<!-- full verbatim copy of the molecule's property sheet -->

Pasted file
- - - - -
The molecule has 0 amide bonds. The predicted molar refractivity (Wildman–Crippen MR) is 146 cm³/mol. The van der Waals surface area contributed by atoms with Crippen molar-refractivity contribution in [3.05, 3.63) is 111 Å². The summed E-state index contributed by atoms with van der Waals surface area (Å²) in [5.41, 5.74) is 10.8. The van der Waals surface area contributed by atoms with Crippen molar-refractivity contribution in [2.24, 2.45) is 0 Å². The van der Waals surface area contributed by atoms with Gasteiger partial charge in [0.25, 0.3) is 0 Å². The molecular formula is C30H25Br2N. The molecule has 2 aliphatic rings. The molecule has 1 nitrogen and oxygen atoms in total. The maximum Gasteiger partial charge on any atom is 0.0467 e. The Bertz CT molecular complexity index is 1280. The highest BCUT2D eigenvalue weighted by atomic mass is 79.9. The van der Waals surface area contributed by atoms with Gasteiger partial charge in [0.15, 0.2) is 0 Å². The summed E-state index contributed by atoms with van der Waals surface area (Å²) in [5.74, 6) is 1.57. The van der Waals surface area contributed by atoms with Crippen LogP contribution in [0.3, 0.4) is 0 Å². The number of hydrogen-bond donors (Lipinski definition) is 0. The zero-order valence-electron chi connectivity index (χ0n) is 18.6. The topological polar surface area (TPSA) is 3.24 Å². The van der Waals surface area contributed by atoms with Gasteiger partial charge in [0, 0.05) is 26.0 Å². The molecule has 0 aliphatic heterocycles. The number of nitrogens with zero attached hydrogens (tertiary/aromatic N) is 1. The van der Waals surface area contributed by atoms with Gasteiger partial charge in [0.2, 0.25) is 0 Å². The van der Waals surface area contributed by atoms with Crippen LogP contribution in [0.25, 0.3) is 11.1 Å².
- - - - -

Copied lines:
The molecule has 0 amide bonds. The predicted molar refractivity (Wildman–Crippen MR) is 146 cm³/mol. The van der Waals surface area contributed by atoms with Crippen molar-refractivity contribution in [3.05, 3.63) is 111 Å². The summed E-state index contributed by atoms with van der Waals surface area (Å²) in [5.41, 5.74) is 10.8. The van der Waals surface area contributed by atoms with Crippen molar-refractivity contribution in [2.24, 2.45) is 0 Å². The van der Waals surface area contributed by atoms with Gasteiger partial charge in [0.25, 0.3) is 0 Å². The molecular formula is C30H25Br2N. The molecule has 2 aliphatic rings. The molecule has 1 nitrogen and oxygen atoms in total. The maximum Gasteiger partial charge on any atom is 0.0467 e. The Bertz CT molecular complexity index is 1280. The highest BCUT2D eigenvalue weighted by atomic mass is 79.9. The van der Waals surface area contributed by atoms with Gasteiger partial charge in [0.15, 0.2) is 0 Å². The summed E-state index contributed by atoms with van der Waals surface area (Å²) in [5.74, 6) is 1.57. The van der Waals surface area contributed by atoms with Crippen LogP contribution in [0.3, 0.4) is 0 Å². The number of hydrogen-bond donors (Lipinski definition) is 0. The zero-order valence-electron chi connectivity index (χ0n) is 18.6. The topological polar surface area (TPSA) is 3.24 Å². The van der Waals surface area contributed by atoms with Gasteiger partial charge in [0, 0.05) is 26.0 Å². The molecule has 0 aliphatic heterocycles. The number of nitrogens with zero attached hydrogens (tertiary/aromatic N) is 1. The van der Waals surface area contributed by atoms with Gasteiger partial charge in [0.2, 0.25) is 0 Å². The van der Waals surface area contributed by atoms with Crippen LogP contribution in [0.25, 0.3) is 11.1 Å².